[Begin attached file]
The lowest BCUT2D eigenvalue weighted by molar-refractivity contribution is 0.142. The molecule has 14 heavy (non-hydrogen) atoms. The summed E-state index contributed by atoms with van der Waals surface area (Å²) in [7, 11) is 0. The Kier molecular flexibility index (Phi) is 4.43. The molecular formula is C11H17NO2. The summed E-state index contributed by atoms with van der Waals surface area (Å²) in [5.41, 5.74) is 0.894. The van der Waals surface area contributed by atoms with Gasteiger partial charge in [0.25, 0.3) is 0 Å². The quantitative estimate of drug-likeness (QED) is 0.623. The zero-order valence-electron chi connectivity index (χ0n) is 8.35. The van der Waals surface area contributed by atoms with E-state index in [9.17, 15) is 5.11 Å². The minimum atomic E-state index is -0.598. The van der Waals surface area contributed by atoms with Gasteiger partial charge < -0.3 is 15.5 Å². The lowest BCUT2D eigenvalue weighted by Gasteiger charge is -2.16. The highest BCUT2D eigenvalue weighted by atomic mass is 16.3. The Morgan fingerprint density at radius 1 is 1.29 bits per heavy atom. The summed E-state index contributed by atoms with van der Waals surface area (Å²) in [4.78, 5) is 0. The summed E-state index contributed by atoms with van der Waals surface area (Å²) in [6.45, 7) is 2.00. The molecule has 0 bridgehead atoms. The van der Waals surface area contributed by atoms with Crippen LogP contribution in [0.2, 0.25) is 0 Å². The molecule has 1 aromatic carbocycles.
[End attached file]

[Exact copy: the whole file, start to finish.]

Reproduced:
The lowest BCUT2D eigenvalue weighted by molar-refractivity contribution is 0.142. The molecule has 14 heavy (non-hydrogen) atoms. The summed E-state index contributed by atoms with van der Waals surface area (Å²) in [7, 11) is 0. The Kier molecular flexibility index (Phi) is 4.43. The molecular formula is C11H17NO2. The summed E-state index contributed by atoms with van der Waals surface area (Å²) in [5.41, 5.74) is 0.894. The van der Waals surface area contributed by atoms with Gasteiger partial charge in [0.25, 0.3) is 0 Å². The quantitative estimate of drug-likeness (QED) is 0.623. The zero-order valence-electron chi connectivity index (χ0n) is 8.35. The van der Waals surface area contributed by atoms with E-state index in [9.17, 15) is 5.11 Å². The minimum atomic E-state index is -0.598. The van der Waals surface area contributed by atoms with Gasteiger partial charge < -0.3 is 15.5 Å². The lowest BCUT2D eigenvalue weighted by Gasteiger charge is -2.16. The highest BCUT2D eigenvalue weighted by atomic mass is 16.3. The Morgan fingerprint density at radius 1 is 1.29 bits per heavy atom. The summed E-state index contributed by atoms with van der Waals surface area (Å²) in [4.78, 5) is 0. The summed E-state index contributed by atoms with van der Waals surface area (Å²) in [6.45, 7) is 2.00. The molecule has 0 bridgehead atoms. The van der Waals surface area contributed by atoms with Crippen LogP contribution in [0.2, 0.25) is 0 Å². The molecule has 1 aromatic carbocycles.